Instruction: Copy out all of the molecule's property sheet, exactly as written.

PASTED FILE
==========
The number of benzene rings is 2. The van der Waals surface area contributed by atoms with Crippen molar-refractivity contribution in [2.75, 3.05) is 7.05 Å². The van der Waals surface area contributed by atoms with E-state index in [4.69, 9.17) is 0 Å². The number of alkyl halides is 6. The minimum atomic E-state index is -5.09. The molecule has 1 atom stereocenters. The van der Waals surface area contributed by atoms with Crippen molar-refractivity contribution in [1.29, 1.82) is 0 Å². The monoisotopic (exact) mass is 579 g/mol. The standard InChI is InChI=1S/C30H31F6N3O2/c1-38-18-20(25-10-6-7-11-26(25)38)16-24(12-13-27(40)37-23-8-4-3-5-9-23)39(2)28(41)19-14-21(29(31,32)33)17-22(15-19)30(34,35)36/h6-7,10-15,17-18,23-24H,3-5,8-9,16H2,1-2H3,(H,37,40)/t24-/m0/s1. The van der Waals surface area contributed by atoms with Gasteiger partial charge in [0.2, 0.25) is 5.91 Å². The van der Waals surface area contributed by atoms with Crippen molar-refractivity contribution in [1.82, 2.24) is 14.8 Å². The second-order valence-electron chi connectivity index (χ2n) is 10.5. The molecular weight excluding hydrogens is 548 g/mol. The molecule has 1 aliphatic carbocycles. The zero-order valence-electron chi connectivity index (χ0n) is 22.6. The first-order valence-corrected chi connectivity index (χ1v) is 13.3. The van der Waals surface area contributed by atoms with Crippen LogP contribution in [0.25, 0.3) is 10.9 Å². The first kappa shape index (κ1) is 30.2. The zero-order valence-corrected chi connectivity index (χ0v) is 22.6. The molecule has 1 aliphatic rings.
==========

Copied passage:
The number of benzene rings is 2. The van der Waals surface area contributed by atoms with Crippen molar-refractivity contribution in [2.75, 3.05) is 7.05 Å². The van der Waals surface area contributed by atoms with E-state index in [4.69, 9.17) is 0 Å². The number of alkyl halides is 6. The minimum atomic E-state index is -5.09. The molecule has 1 atom stereocenters. The van der Waals surface area contributed by atoms with Crippen molar-refractivity contribution in [1.29, 1.82) is 0 Å². The monoisotopic (exact) mass is 579 g/mol. The standard InChI is InChI=1S/C30H31F6N3O2/c1-38-18-20(25-10-6-7-11-26(25)38)16-24(12-13-27(40)37-23-8-4-3-5-9-23)39(2)28(41)19-14-21(29(31,32)33)17-22(15-19)30(34,35)36/h6-7,10-15,17-18,23-24H,3-5,8-9,16H2,1-2H3,(H,37,40)/t24-/m0/s1. The van der Waals surface area contributed by atoms with Gasteiger partial charge in [0.2, 0.25) is 5.91 Å². The van der Waals surface area contributed by atoms with Crippen molar-refractivity contribution in [1.82, 2.24) is 14.8 Å². The second-order valence-electron chi connectivity index (χ2n) is 10.5. The molecular weight excluding hydrogens is 548 g/mol. The molecule has 1 aliphatic carbocycles. The zero-order valence-electron chi connectivity index (χ0n) is 22.6. The first-order valence-corrected chi connectivity index (χ1v) is 13.3. The van der Waals surface area contributed by atoms with Crippen LogP contribution in [0.25, 0.3) is 10.9 Å². The first kappa shape index (κ1) is 30.2. The zero-order valence-corrected chi connectivity index (χ0v) is 22.6. The molecule has 1 aliphatic rings.